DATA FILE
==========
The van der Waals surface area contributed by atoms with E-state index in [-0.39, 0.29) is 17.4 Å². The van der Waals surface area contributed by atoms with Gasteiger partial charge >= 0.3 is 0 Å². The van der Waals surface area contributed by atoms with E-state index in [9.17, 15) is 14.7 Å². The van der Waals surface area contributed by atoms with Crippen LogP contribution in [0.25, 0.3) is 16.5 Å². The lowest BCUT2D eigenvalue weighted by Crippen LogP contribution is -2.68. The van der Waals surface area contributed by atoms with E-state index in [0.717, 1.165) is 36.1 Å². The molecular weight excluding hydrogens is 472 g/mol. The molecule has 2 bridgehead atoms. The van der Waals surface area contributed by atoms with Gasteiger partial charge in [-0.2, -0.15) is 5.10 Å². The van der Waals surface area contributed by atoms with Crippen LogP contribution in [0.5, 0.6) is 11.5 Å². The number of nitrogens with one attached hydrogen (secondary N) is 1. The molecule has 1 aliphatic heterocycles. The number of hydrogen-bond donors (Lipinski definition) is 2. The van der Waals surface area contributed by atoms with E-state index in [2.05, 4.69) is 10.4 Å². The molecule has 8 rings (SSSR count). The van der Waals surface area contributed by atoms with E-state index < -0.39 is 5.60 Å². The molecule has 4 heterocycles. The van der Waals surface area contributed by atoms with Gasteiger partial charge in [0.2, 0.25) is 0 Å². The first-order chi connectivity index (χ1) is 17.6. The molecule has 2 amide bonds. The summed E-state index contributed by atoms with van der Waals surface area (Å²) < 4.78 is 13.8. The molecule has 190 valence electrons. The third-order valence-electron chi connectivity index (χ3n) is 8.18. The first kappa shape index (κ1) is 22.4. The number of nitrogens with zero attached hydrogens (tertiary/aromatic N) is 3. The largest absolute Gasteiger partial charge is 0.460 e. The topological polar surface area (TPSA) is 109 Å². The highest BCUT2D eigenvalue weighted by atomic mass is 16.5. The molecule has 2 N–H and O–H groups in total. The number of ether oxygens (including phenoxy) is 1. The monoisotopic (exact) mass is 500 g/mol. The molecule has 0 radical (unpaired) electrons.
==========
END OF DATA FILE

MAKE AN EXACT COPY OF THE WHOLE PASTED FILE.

The van der Waals surface area contributed by atoms with E-state index in [-0.39, 0.29) is 17.4 Å². The van der Waals surface area contributed by atoms with Gasteiger partial charge >= 0.3 is 0 Å². The van der Waals surface area contributed by atoms with E-state index in [9.17, 15) is 14.7 Å². The van der Waals surface area contributed by atoms with Crippen LogP contribution in [0.25, 0.3) is 16.5 Å². The lowest BCUT2D eigenvalue weighted by Crippen LogP contribution is -2.68. The van der Waals surface area contributed by atoms with E-state index in [0.717, 1.165) is 36.1 Å². The molecular weight excluding hydrogens is 472 g/mol. The molecule has 2 bridgehead atoms. The van der Waals surface area contributed by atoms with Gasteiger partial charge in [-0.2, -0.15) is 5.10 Å². The van der Waals surface area contributed by atoms with Crippen LogP contribution in [0.5, 0.6) is 11.5 Å². The number of nitrogens with one attached hydrogen (secondary N) is 1. The molecule has 1 aliphatic heterocycles. The number of hydrogen-bond donors (Lipinski definition) is 2. The van der Waals surface area contributed by atoms with E-state index in [2.05, 4.69) is 10.4 Å². The molecule has 8 rings (SSSR count). The van der Waals surface area contributed by atoms with E-state index < -0.39 is 5.60 Å². The molecule has 4 heterocycles. The van der Waals surface area contributed by atoms with Gasteiger partial charge in [0.2, 0.25) is 0 Å². The first-order chi connectivity index (χ1) is 17.6. The molecule has 2 amide bonds. The summed E-state index contributed by atoms with van der Waals surface area (Å²) < 4.78 is 13.8. The molecule has 190 valence electrons. The third-order valence-electron chi connectivity index (χ3n) is 8.18. The first kappa shape index (κ1) is 22.4. The number of nitrogens with zero attached hydrogens (tertiary/aromatic N) is 3. The largest absolute Gasteiger partial charge is 0.460 e. The topological polar surface area (TPSA) is 109 Å². The highest BCUT2D eigenvalue weighted by atomic mass is 16.5. The molecule has 2 N–H and O–H groups in total. The number of ether oxygens (including phenoxy) is 1. The monoisotopic (exact) mass is 500 g/mol. The molecule has 0 radical (unpaired) electrons.